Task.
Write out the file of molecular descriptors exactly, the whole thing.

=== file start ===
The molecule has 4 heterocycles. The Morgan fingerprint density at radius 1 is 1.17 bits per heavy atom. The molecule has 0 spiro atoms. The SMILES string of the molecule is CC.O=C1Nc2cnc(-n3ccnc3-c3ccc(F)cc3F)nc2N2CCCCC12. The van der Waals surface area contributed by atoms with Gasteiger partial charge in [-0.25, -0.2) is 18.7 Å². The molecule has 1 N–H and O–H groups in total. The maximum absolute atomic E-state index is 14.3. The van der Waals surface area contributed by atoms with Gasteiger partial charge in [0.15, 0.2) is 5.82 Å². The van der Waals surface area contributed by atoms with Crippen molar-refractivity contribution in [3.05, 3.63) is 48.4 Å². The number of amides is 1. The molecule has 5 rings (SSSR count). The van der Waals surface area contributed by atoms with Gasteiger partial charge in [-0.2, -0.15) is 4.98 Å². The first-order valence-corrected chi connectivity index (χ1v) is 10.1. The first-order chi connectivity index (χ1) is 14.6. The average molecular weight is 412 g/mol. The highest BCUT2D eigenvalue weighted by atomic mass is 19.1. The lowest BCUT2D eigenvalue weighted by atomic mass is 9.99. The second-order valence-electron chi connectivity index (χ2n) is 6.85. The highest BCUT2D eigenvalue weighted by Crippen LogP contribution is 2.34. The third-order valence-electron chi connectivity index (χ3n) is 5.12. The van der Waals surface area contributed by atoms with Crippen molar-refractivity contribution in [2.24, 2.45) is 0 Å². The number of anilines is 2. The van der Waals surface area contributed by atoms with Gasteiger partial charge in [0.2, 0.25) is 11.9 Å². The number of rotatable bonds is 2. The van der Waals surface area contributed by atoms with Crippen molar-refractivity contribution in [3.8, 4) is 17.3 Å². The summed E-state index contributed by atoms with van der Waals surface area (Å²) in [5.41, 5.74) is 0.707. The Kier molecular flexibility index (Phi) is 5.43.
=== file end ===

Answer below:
The molecule has 4 heterocycles. The Morgan fingerprint density at radius 1 is 1.17 bits per heavy atom. The molecule has 0 spiro atoms. The SMILES string of the molecule is CC.O=C1Nc2cnc(-n3ccnc3-c3ccc(F)cc3F)nc2N2CCCCC12. The van der Waals surface area contributed by atoms with Gasteiger partial charge in [-0.25, -0.2) is 18.7 Å². The molecule has 1 N–H and O–H groups in total. The maximum absolute atomic E-state index is 14.3. The van der Waals surface area contributed by atoms with Gasteiger partial charge in [0.15, 0.2) is 5.82 Å². The van der Waals surface area contributed by atoms with Crippen molar-refractivity contribution in [3.05, 3.63) is 48.4 Å². The number of amides is 1. The molecule has 5 rings (SSSR count). The van der Waals surface area contributed by atoms with Gasteiger partial charge in [-0.2, -0.15) is 4.98 Å². The first-order valence-corrected chi connectivity index (χ1v) is 10.1. The first-order chi connectivity index (χ1) is 14.6. The average molecular weight is 412 g/mol. The highest BCUT2D eigenvalue weighted by atomic mass is 19.1. The lowest BCUT2D eigenvalue weighted by atomic mass is 9.99. The second-order valence-electron chi connectivity index (χ2n) is 6.85. The highest BCUT2D eigenvalue weighted by Crippen LogP contribution is 2.34. The third-order valence-electron chi connectivity index (χ3n) is 5.12. The van der Waals surface area contributed by atoms with Crippen molar-refractivity contribution in [2.24, 2.45) is 0 Å². The number of anilines is 2. The van der Waals surface area contributed by atoms with Gasteiger partial charge in [0.2, 0.25) is 11.9 Å². The number of rotatable bonds is 2. The van der Waals surface area contributed by atoms with Crippen molar-refractivity contribution in [3.8, 4) is 17.3 Å². The summed E-state index contributed by atoms with van der Waals surface area (Å²) in [5.41, 5.74) is 0.707. The Kier molecular flexibility index (Phi) is 5.43.